Bishop Robert C. Morlino gives reflection on the Eucharist Print E-mail
Around the Diocese
Written by Kevin Wondrash, Catholic Herald Staff   
Thursday, May. 04, 2017 -- 12:00 AM

MADISON -- Bishop Robert C. Morlino of Madison called the Mass and Eucharist a sacrifice, “The same sacrifice that was offered on Calvary.”

He added if people do not understand this, they can get bored with the Mass or even the priest, the music, or the other “consumerist elements.”

The bishop said those words at the recent Evening of Reflection on the Eucharist held March 31 at Holy Name Heights in Madison.

Patrick Gorman, director of the diocesan Office of Worship, began the evening by introducing the bishop and the evening as a “jump-off to Passiontide.”

He led everyone in attendance in a sung Litany of the Blessed Sacrament before Bishop Morlino spoke.

The Eucharist: not a ‘convivial dinner’

In this talk, Bishop Morlino emphasized that the Mass and the Eucharist are more than just a “convivial” or social dinner event.

He said some Mass-goers are more focused on “eating and drinking together with the other guests at the dinner table” and “interested in the musical accompaniment” than a sacrifice.

“People are attracted to very human elements,” he added, saying some people choose their Mass times and location based on elements such as on the music and the priest’s personality.

“People are choosing where to go to Mass the way they would choose where to go for New Year’s Eve,” the bishop said.

“Nobody ever taught that,” he added, “but many people in their behavior clearly believe that” the Mass is a convivial dinner.

He said the “most frightening example” of a post-Vatican II change in mindset on the Eucharist is in the Roman Missal, where a picture of Christ on the cross at Calvary used to be present at the start of the Eucharistic Prayer, while there is now a picture of the Last Supper.

Bishop Morlino said this shows that Mass, to some people, has become “more a meal than a sacrifice, and just the opposite is true.”

“Are you going to Mass so that God gives you something freely, or are you going to Mass to buy something that pleases you?” he asked.

Mass as a sacrifice

While reflecting how we, as a Church, got to this point, the bishop said part of it is because many lost the “mysticism of the Mass”.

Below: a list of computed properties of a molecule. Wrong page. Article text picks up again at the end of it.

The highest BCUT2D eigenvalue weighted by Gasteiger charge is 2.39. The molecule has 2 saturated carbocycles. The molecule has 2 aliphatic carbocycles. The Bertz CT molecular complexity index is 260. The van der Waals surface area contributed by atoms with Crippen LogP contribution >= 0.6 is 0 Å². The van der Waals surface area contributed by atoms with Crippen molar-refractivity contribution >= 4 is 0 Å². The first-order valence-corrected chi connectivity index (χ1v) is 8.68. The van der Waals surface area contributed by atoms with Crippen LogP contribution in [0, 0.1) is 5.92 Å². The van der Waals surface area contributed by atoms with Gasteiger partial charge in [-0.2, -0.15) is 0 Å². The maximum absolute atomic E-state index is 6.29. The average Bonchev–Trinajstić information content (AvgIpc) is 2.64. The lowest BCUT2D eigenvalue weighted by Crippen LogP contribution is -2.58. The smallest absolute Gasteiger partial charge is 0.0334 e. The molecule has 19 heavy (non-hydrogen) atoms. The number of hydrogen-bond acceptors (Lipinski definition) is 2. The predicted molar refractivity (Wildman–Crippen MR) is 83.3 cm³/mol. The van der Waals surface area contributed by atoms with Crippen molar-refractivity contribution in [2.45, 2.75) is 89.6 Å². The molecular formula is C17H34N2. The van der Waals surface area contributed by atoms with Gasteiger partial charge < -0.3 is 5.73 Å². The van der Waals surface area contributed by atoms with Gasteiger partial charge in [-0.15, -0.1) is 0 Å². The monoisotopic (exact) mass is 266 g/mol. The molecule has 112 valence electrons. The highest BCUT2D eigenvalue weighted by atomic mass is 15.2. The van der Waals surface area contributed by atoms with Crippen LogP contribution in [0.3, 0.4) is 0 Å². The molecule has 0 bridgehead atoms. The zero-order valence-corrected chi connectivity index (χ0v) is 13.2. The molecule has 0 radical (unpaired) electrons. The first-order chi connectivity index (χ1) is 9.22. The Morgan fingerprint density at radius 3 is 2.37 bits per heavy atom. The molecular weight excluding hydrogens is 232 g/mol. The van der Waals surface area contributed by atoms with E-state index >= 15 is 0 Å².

He said the mysticism “comes from the fact that it is an eternal sacrifice, and the Eucharist is “a sacrifice outside of time for all time.”

He added the past, present, and future are “mystically tied together.”

The memory of Christ’s Passion is realized, not just remembered.

The soul is filled with grace in the present.

“A pledge of future glory is given” in the heavenly banquet and added, with the Holy Spirit, we “remember” something that will happen in Christ coming again for all eternity.

“The Eucharist is an eternal moment,” Bishop Morlino said. “We know what we’re saying is true” even if we don’t fully know what it means in our own time.

‘Participate’ in the Eucharist

“The best thing we can do for all of creation,” Bishop Morlino said, “is participate explicitly, intentionally, participate in the explosion of the good” of the Eucharist and participate worthily.

He added that the Eucharist has significance on heaven, earth, and in purgatory and “saturates all creation.”

He asked everyone to reflect if they are thinking about the explosion of the good as they are coming up to receive Communion at Mass.

“We’ve got beauty, we’ve got explosion of the good, and we’ve got eternity. Isn’t that enough?” the bishop asked.

“Things will not be right in the Church,” Bishop Morlino added, “until the liturgy is celebrated rightly.”

In our Catholic identity, we are our worship,” he said.

“We are the Mass . . . if those things do not go well, things in the world will not go well.”

“Human beings becoming increasingly demeaned when they miss out on the eternal and when they miss out on the explosion of goodness . . . human beings become less and less human.”

“We have to pray hard for our brothers and sisters who have lost their way with regard to the liturgy and we have to rebuild our own efforts truly to actively, actually, participate in the liturgy,” which the bishop said means “active receptivity” of all that God gives us.

Following his talk, the bishop took a few moments to answer questions some people in the audience had on how they can better embrace the Eucharist as a sacrifice.

For more from the Diocese of Madison Office of Worship, go to

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